8. What happens if you have an XL and accidentally set this? Can you recover from that or is it JTAG time?
  9. I would just like to thank Phaeron for creating a8rawconv. I just used it for the first time to write an image back to a real disk, a copy-protected Fort Apocalypse atx, with SCP hardware and a 96-tpi drive. Boots up on my real Atari just fine (once I set the 1050 to unHappy.) Is it an impractical way to load Fort Apocalyse? Definitely. Do I love putting the disk in the drive, powering on, and listening to it boot up just like I did 35 years ago? YOU BET!!
  10. Not long after COVID hit, I had to put everything in storage and move into a tiny place. Nearly all of my fun projects got shelved. I recently took my Atari crates out though so I may get to it soon. I think when I last looked at it, I found the logic for the original happy wasn't accessible in the Atarimax setup and that I possibly couldn't do better than Binarygeek, but I hadn't written it off yet.
  11. Very nice 600XL. I acquired one early in the year, and finally got around to giving it a similar treatment over the last week. Yours came out very clean, I was never confident enough to touch the aluminum on any of mine. Mine has the same AWC keyboard - it's pretty decent, doesn't block if you hit the keys off-center the way the ALPS keyboard on my 800XL somewhat does. Mine had a cracked solder joint on the "M" key. I've been fortunate that the two XL machines I got both happened to come with mechanical keyboards The keys just work and no worries about membranes, but I shudder to think what I'll do if any of the switches ever need to be replaced. I game mine the U1MB and the Super Video 2.1 treatment. I used FJCs 3-wire 64k mod instead of the Lotharek one. I removed the battery holder from the underside of the U1MB to allow me to mount it about 5mm closer to the motherboard to take some pressure off the keyboard ribbon. I intend to modify and reinstall the shield again at a later point.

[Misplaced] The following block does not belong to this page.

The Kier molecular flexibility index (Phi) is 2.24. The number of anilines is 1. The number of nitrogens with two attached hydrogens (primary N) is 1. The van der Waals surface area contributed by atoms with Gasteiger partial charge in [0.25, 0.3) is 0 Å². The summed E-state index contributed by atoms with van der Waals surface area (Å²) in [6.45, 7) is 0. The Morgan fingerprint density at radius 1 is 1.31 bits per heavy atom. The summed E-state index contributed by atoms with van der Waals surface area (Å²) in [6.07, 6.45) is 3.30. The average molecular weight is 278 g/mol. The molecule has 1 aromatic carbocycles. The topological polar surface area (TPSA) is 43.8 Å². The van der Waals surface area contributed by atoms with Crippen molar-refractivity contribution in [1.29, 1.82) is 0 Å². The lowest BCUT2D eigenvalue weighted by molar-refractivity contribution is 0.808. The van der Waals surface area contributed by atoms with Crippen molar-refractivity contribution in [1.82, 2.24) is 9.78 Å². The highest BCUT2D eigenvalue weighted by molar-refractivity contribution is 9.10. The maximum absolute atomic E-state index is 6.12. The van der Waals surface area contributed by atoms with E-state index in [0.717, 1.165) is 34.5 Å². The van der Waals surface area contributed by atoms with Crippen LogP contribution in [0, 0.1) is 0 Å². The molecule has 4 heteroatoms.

12. Looks like after Super Video 2.1, the chroma and luma communicate through a three-component series of 75R, .001uf, 75R, combo. The capacitor and resistor form an RC filter and probably filters (I suppose) the luma out of the chroma. Worth a try? This is from 800XL SV 2.1 (the pre-Super Video schematic also showed that series to combine the luma and chroma, but of course there's no chroma to pin 5.) Also note the composite-disable switch I mentioned in that string. You likely won't have 75R resistors, but you can just use a single 150R and capacitor in series. The only reason for the order of the three is to set the composite output impedance, which is in the middle of the series, to 75 ohms.
  13. I use a vintage flippy puncher, but since I've started remastering flippy disks from images (with inket repro labels even), I installed into a 1050 and a 1541 a write-protect sensor disable switch so I can master flipsides without punching them at all. When I was a kid.. I used a robust steel paper hole punch, using another disk for reference. Not as pretty but works fine.
  14. It doesn't happen if you use the optional composite video disable switch that's part of the Super Video 2.1 mod. At least, not on any of my three machines. If I leave the composite enabled, it does look like yours. This can only be from luma leaking back into chroma from where they are combined to make the composite. So if you want to cause it on purpose, just tie the two together with a large value resistor at the output of the UAV. You may need to experiment with resistor size.
  15. SLA printers have become cheap enough at last. I'd bet replacements printed with one might be good enough, if the resin itself proves tough enough.